Researchers review the evidence for monitoring carbohydrates as the first mode of treatment for type 2 diabetes.
According to the World Health Organization, around 422 million people suffer from diabetes. Although genetic factors play a vital role in the onset of disease, lifestyle factors also play a significant role. Previous research has suggested that diet, exercise, and regular screening can delay the early onset of the disease.
In a recent review, published in the journal Nutrition, researchers highlighted the significance of dietary carbohydrate control as the first approach to treat type 2 diabetes. The premise is that limiting carbohydrate intake lowers the blood sugar levels and eliminates the need for medications, thereby preventing the side effects caused by extensive pharmacological treatments.
The researchers supported the analysis based on twelve points of evidence showing the link between dietary carbohydrate restriction and diabetes. Hyperglycemia (an increase in blood glucose levels) is a primary characteristic of diabetes, therefore, carbohydrate restriction directly affects blood glucose levels. Carbohydrate restriction simultaneously causes weight loss, given that most people have a hard time losing weight, which in turn prevents obesity and other associated risks. According to the researchers, carbohydrate restriction is the best intervention among all dietary interventions including a low-fat diet, specifically with type 2 diabetes patients, and is beneficial when carbohydrates are replaced with proteins. They also report that dietary carbohydrate restriction controls plasma saturated fats, increases high-density lipoproteins (HDL), decreases triglycerides, and improves the efficiency of predicting risks of cardiovascular diseases. In addition, carbohydrate restriction allows type 2 diabetes patients to eliminate or reduce medications, thereby eliminating the risks of side effects caused by pharmacological treatments.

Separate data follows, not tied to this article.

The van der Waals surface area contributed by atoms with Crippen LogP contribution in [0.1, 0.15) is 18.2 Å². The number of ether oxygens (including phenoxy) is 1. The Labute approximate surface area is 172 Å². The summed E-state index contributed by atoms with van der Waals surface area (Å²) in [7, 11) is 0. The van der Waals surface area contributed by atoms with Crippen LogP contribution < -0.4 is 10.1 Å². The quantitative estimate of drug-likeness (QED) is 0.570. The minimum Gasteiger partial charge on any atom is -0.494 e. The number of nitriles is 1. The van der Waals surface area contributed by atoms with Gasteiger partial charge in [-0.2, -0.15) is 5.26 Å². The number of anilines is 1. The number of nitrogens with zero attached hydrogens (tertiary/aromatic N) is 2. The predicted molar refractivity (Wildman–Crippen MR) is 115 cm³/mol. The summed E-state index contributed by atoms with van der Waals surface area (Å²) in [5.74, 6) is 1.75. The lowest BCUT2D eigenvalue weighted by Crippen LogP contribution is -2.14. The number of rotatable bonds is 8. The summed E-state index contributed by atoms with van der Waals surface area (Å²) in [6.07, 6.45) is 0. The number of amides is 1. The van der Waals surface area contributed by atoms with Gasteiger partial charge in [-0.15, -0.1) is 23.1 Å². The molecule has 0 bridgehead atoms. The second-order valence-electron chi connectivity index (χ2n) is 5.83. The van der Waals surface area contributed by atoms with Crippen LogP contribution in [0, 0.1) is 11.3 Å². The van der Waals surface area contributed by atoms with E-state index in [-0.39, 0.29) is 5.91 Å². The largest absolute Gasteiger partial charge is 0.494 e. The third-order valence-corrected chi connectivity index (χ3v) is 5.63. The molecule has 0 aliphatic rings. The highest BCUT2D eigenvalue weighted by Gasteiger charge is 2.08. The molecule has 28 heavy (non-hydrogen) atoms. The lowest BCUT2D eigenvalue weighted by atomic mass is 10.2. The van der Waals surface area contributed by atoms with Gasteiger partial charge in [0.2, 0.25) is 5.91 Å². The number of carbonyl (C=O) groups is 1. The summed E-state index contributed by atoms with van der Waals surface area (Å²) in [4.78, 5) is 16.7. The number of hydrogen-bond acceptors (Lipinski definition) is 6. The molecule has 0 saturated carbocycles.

The current efforts have been unsuccessful to stop the rise in the prevalence of type 2 diabetes. This review sheds light on the significance of dietary carbohydrate restriction based on well-documented research and suggests that the associations between diabetes, diet, obesity, and cardiovascular disease should be studied more closely.
Written by Sakina Bano Mendha
Feinman, R. D., Pogozelski, W. K., Astrup, A., Bernstein, R. K., Fine, E. J., Westman, E. C., … Worm, N. (2015). Dietary carbohydrate restriction as the first approach in diabetes management: Critical review and evidence base. Nutrition, 31(1), 1–13. doi: 10.1016/j.nut.2014.06.011
Hall, K. D., Bemis, T., Brychta, R., Chen, K. Y., Courville, A., Crayner, E. J., … Yannai, L. (2015). Calorie for Calorie, Dietary Fat Restriction Results in More Body Fat Loss than Carbohydrate Restriction in People with Obesity. Cell Metabolism, 22(3), 531. doi: 10.1016/j.cmet.2015.08.009
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